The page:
For all these translators, working in Muslim or animist contexts has meant a focus on the Old Testament, as the background story of the fall of man and the need for an ultimate sacrifice is paramount. For Marilyn in Senegal, it’s important that they publish Wolof scripture editions in Arabic lettering as well as Roman lettering (also a free app in the Google Play Store), with beautiful Arabic-looking borders to accompany and make the words appealing.
Marilyn said that while Muslims commonly believe in the idolatry of Christians for worshipping three gods (the Trinitarian view) and for thinking God become a man, moments of clarity come to the surface during the Bible translation verification process. A Wolof man who had studied the Qur’an for seven years was working on Daniel 3, the account of the four men in the fiery furnace.
“Who do you think the fourth man was?” Marilyn asked him.
After thinking for a minute, the man responded in an astounding way: “Maybe God, protecting them.”
The misconceptions surrounding Bible translators often revolve around an image of a frail missionary bent over a typewriter in a dark room, tediously converting biblical truths into a remote language spoken in the middle of the jungle. It’s seen as an isolating, dry, uninteresting task that only the most dedicated labor their whole lives to accomplish.
In reality, many of these missionaries organize and lead teams of local translators during their projects, relying on native Wolof, Shempire, and Nyarafolo speakers to accomplish the initial drafts often with help from the missionary in understanding the text in the original language. They then take these drafts and have them translated back into French so outside consultants can check the translation. Before the consultant arrives, Marilyn and Linn have their teams take the draft out into the community to read it to people representing different facets of society, checking for clarity. During the actual translation verification with a consultant, some who are bilingual (in the translation’s language and French) come to help check the text, telling the consultant what they heard when it is read to them.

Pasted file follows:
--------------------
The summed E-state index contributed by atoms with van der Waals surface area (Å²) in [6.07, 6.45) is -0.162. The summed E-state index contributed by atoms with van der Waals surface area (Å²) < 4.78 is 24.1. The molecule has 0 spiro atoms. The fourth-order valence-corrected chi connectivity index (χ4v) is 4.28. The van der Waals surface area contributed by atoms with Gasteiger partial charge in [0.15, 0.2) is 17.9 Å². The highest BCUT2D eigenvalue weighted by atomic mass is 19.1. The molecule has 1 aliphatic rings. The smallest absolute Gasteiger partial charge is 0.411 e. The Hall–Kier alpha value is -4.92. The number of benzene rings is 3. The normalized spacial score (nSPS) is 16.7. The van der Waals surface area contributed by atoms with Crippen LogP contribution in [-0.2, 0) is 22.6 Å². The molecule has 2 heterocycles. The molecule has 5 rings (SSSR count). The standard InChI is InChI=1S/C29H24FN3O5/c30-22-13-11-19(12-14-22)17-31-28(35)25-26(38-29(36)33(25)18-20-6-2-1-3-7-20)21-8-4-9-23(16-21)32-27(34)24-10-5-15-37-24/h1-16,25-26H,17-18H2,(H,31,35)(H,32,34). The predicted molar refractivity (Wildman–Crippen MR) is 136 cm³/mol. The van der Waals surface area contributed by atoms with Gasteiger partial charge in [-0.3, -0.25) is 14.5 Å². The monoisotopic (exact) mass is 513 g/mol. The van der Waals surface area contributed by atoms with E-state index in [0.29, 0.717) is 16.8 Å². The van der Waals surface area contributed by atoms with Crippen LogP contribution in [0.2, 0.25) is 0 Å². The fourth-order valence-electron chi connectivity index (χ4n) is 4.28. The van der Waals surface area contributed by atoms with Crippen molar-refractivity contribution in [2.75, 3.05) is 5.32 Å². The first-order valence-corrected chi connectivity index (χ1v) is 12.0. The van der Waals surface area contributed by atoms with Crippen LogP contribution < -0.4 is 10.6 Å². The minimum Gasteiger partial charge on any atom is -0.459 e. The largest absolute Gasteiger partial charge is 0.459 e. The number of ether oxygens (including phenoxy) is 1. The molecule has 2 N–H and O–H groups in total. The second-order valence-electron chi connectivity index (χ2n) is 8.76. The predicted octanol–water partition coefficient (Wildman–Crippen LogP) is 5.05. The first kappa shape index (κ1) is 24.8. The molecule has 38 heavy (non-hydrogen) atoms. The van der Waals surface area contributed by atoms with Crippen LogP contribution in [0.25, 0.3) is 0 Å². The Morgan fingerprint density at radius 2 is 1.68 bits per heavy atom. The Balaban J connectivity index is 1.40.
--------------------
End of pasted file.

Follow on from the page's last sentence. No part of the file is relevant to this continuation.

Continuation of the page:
In other words, these translators are engaging in evangelical outreach. Linn recalls one Muslim man who was helping her team verify the Gospels. Near the end of the project, the man proclaimed, “This is really dangerous. You could want to maybe even be converted to follow Jesus if you kept listening to this.”
Katelynn Boardwell, a short-term translation worker and daughter of WorldVenture missionaries in Ireland, served for two months with the Nyarafolo translation team. She recalls one Muslim man from the community who was doing the back translation of the book of John.
“I was praying that God would soften his heart and show him His truth,” Katelynn said. “The book of John is so explicit about how you’re saved, and how Jesus is the one who gets you to heaven, that I was praying he would have an open mind.”
Several times, the man would pull back from the table and sit with his head in his hands. When he came to John 14 and read how Jesus is “the way, the truth and the life,” he again pulled back from the table and didn’t say a word. On the last day of his project, the man said he wanted to come into the kingdom of God.
“The word of God is powerful,” said Katelynn. “Linn told him we had been praying for him the whole time.”
For WorldVenture workers devoted to these translation projects, this is the whole goal. It’s not just about linguistics, but about offering people the opportunity to read and wrestle with the word of God as they have never heard it before.
“We’re not just there for the linguistics; we want to use linguistics and Bible translation in order to make disciples and plant churches,” said Thomas in Mali. “That’s what we’re all about: seeing people transformed by the gospel.”
It’s no surprise that the tedious nature of Bible translation requires hard work and dedication, but just as it sustained Tyndale and others before them, it’s also no surprise how a firm belief in the lost state and sin of humanity spurs them onward.
“People have no hope without Jesus,” said Linn. “They are enslaved to a system that impoverishes them, that takes away their liberties, and Jesus is the only hope.”
How to Get Involved
If you are feeling God’s call for you to step out in faith and improve literacy and Bible understanding for the purpose of church planting, visit www.worldventure.com/go and talk to one of our coaches about opportunities in each of these places, as well as many others.
Pray for WorldVenture Bible translators and their national partners in West Africa. Pray their hard work would be fruitful and result in making more disciples among the Wolof, Nyarafolo, and the Senofou people. Pray for more leaders to be called to Bible translation for the sake of those who have yet to have the Bible in their own language.
WorldVenture translators are in need of more funds to ensure getting the Bible into the hands of local Africans. Please consider visiting www.worldventure.com to give to these efforts and more.